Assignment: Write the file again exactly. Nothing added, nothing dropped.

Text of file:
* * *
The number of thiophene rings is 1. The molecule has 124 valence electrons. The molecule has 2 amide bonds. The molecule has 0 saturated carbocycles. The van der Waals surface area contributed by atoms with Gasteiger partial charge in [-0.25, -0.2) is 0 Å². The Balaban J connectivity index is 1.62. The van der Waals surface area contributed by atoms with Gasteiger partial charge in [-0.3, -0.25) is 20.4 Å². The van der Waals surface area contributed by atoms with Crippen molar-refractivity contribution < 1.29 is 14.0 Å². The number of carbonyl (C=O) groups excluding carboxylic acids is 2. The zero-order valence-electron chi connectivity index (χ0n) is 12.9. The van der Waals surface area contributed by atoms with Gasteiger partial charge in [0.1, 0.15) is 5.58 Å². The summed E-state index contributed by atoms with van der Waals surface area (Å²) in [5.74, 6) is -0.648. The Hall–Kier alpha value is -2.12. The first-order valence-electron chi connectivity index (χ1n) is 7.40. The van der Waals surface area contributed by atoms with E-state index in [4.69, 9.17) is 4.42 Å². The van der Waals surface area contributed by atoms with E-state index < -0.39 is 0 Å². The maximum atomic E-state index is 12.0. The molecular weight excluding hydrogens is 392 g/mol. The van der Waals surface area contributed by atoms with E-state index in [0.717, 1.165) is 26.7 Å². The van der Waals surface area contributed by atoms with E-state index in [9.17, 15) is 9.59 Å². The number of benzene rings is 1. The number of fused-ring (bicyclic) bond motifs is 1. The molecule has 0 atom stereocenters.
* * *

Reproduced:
The number of thiophene rings is 1. The molecule has 124 valence electrons. The molecule has 2 amide bonds. The molecule has 0 saturated carbocycles. The van der Waals surface area contributed by atoms with Gasteiger partial charge in [-0.25, -0.2) is 0 Å². The Balaban J connectivity index is 1.62. The van der Waals surface area contributed by atoms with Gasteiger partial charge in [-0.3, -0.25) is 20.4 Å². The van der Waals surface area contributed by atoms with Crippen molar-refractivity contribution < 1.29 is 14.0 Å². The number of carbonyl (C=O) groups excluding carboxylic acids is 2. The zero-order valence-electron chi connectivity index (χ0n) is 12.9. The van der Waals surface area contributed by atoms with Gasteiger partial charge in [0.1, 0.15) is 5.58 Å². The summed E-state index contributed by atoms with van der Waals surface area (Å²) in [5.74, 6) is -0.648. The Hall–Kier alpha value is -2.12. The first-order valence-electron chi connectivity index (χ1n) is 7.40. The van der Waals surface area contributed by atoms with E-state index in [4.69, 9.17) is 4.42 Å². The van der Waals surface area contributed by atoms with E-state index < -0.39 is 0 Å². The maximum atomic E-state index is 12.0. The molecular weight excluding hydrogens is 392 g/mol. The van der Waals surface area contributed by atoms with E-state index in [0.717, 1.165) is 26.7 Å². The van der Waals surface area contributed by atoms with E-state index in [9.17, 15) is 9.59 Å². The number of benzene rings is 1. The number of fused-ring (bicyclic) bond motifs is 1. The molecule has 0 atom stereocenters.